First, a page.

Tourism officials plan to tap the independent traveler market with tours and sightseeing opportunities based on a new traveler study, Juneau Convention and Visitors Bureau CEO Lorene Palmer said.
The bureau released the 2003 study, "A Profile of Juneau Visitors," at its annual meeting Thursday at the Baranof Hotel. Susan Bell of McDowell Group, Inc. presented the study, outlining statistical data of about 510 cruise ship and airline travelers interviewed from May to September of this year. The last traveler study was done in 2001.
The bureau has not had solid statistical data on overnight independent travelers since 1993, Palmer said. It had some studies on cruise ship passengers, she said.
One of the most significant findings of the study, Palmer said, was that many travelers have layovers at the Juneau Airport but do not spend money on tourism. She wants to target that audience by promoting tours and sightseeing depending on the length of a passenger's layover.
"Maybe we should have a more dynamic display at the airport," Palmer said. "Hopefully, it will point out some opportunities for us, so we can speak to that audience."
Among those interviewed at the airport, 66 percent said they could not comment on tours because they did not take one, Bell said. Of the 34 percent who took a tour, nearly all were satisfied or very satisfied with their experience, the study said.
Sixty-three percent of travelers previously had visited Alaska by airplane, and 79 percent of that 63 percent previously visited Juneau, the study said. Visitors averaged seven repeat trips to Alaska.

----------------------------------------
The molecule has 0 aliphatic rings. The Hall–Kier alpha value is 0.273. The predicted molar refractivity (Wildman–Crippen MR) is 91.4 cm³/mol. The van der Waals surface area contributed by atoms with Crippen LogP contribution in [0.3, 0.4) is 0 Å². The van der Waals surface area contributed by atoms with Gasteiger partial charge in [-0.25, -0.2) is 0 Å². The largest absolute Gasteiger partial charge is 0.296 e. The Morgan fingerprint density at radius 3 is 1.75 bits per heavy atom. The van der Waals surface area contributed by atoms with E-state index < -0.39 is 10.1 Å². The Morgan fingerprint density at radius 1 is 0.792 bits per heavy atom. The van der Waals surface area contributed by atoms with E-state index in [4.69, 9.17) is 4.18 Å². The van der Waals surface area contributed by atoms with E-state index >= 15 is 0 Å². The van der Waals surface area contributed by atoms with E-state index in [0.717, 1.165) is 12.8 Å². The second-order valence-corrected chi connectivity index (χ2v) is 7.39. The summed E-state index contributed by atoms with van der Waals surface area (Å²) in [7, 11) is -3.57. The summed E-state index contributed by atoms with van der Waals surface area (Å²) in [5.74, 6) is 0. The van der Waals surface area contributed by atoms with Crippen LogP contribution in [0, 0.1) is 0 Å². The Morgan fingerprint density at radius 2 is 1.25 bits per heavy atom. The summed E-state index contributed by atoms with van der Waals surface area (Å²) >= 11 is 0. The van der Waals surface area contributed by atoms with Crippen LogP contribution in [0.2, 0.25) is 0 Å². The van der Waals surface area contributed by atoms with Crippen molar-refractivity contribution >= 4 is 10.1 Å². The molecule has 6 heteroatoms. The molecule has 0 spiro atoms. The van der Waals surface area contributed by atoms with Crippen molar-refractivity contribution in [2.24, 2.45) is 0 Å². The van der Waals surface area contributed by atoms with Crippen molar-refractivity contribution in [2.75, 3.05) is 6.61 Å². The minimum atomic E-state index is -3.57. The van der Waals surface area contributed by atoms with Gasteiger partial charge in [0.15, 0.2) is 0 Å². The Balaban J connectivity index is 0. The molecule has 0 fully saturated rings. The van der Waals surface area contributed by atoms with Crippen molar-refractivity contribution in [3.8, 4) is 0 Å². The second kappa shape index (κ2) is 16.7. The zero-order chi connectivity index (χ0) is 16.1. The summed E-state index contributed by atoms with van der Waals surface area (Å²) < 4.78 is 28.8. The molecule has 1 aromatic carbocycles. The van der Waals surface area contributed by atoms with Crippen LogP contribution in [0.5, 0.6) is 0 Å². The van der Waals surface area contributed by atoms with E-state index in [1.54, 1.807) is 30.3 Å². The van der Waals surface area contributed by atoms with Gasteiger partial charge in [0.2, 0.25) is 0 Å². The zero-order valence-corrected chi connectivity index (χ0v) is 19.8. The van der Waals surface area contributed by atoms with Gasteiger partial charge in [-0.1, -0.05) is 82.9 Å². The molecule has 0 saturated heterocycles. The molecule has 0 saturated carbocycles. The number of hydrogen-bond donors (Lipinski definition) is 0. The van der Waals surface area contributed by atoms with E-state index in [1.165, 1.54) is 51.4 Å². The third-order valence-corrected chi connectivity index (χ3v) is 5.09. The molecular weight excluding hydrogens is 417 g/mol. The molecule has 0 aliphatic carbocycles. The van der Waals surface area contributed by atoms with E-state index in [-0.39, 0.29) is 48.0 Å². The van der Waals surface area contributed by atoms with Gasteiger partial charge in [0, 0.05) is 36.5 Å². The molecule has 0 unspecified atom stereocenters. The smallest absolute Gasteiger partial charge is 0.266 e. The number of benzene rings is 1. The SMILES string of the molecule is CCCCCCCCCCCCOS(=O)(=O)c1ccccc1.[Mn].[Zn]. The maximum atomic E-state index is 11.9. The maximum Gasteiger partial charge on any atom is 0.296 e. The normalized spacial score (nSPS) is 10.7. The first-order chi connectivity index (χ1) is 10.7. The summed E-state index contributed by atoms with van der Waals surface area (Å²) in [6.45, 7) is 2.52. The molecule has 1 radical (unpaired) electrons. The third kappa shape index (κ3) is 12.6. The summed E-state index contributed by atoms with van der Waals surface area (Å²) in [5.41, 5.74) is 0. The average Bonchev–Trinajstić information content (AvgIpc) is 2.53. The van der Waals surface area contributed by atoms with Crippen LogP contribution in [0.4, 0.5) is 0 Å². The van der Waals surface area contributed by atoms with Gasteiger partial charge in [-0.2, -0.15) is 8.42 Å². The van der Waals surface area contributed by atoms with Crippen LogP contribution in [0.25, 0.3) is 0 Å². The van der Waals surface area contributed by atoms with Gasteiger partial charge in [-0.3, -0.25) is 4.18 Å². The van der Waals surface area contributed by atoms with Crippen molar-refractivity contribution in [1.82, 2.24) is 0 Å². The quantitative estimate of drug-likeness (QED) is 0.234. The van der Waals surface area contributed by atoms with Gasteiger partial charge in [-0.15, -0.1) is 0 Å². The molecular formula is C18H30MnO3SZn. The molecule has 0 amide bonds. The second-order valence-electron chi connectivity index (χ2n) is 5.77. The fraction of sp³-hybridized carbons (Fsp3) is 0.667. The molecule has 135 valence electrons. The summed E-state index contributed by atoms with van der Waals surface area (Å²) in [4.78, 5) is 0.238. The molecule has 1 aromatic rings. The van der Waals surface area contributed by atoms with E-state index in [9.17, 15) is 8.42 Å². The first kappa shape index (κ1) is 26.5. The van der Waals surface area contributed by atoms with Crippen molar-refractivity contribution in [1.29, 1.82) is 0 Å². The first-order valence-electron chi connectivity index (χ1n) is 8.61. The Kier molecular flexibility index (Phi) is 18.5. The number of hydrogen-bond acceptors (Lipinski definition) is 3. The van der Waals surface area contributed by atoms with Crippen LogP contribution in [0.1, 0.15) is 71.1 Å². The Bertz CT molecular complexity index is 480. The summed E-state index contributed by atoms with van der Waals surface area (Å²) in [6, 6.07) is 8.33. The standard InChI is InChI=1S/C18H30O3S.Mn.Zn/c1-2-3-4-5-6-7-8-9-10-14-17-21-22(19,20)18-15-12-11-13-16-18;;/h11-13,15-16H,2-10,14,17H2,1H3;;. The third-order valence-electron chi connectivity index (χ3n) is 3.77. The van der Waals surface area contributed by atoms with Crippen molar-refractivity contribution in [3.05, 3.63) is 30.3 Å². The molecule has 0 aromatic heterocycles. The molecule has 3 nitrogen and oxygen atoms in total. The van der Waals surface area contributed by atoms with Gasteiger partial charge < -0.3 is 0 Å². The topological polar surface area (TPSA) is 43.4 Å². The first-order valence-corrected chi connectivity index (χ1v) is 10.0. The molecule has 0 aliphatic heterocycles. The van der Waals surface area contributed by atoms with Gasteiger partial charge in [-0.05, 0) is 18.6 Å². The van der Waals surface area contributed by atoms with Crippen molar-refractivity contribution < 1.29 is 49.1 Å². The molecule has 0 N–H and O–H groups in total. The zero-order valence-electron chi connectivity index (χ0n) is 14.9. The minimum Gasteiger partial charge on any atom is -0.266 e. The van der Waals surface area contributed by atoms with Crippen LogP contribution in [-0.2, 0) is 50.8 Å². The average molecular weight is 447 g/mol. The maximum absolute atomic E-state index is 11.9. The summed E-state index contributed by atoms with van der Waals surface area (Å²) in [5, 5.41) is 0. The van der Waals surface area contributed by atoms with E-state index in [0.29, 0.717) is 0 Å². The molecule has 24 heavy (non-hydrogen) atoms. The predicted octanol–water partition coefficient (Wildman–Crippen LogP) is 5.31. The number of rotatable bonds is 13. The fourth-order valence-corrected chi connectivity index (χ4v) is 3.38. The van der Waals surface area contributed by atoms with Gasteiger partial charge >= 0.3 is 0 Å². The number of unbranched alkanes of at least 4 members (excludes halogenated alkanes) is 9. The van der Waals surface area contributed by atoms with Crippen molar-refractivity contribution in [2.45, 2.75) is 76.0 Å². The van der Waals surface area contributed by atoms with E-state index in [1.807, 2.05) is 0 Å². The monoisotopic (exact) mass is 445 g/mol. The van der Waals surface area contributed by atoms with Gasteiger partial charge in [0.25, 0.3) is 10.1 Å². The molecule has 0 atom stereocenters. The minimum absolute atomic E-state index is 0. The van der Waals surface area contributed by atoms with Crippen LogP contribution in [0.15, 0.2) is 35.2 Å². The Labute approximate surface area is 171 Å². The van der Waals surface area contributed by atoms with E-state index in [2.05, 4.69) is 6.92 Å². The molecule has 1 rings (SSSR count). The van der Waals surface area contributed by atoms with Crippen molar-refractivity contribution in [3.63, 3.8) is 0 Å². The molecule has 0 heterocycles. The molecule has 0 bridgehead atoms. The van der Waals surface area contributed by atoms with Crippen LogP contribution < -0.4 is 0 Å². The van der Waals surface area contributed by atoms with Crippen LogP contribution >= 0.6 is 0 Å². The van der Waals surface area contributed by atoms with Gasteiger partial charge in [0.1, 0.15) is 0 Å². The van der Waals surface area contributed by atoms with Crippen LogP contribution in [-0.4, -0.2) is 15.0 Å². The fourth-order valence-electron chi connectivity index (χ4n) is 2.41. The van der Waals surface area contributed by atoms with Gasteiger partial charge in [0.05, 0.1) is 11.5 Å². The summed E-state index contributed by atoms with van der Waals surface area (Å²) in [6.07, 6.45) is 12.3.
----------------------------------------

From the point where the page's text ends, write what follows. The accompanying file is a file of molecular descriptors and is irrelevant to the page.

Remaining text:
"We're talking about a market that knows us pretty well," Bell said.
To compare, only 18 percent of cruise ship passengers had visited Alaska on a previous trip and repeat travelers averaged 2.7 trips, the study said.
Another significant finding was that tourists are booking trips later compared to about 20 years ago. Business owners need to consider that when marketing their products and services, Bell said. For example, mail marketing may take too long for some who use less planning time, Bell said.
She attributes the trend change to higher internet use, a cautiousness in traveling and younger travelers. They likely work and have less planning time, she said. Forty-four percent of airplane visitors and 31 percent of cruise ship passengers made trip decisions three months or less in advance, the report said.
Other highlights of the study compared to 2001 data include:
A drop in satisfaction ratings in customer service and friendliness from 98 to 95 percent.
The number of repeat travelers is up from 49 to 63 percent.
An increased use of lodges and bed and breakfasts compared to hotels.
Increased internet booking from 33 to 43 percent.
Higher tour ratings from 92 to 98 percent.
The study cost $27,000. The bureau funded $17,000 and the city, $10,000, Palmer said. The McDowell Group plans to issue a more detailed study of its findings in mid-December, Bell said.
Tara Sidor can be reached at firstname.lastname@example.org.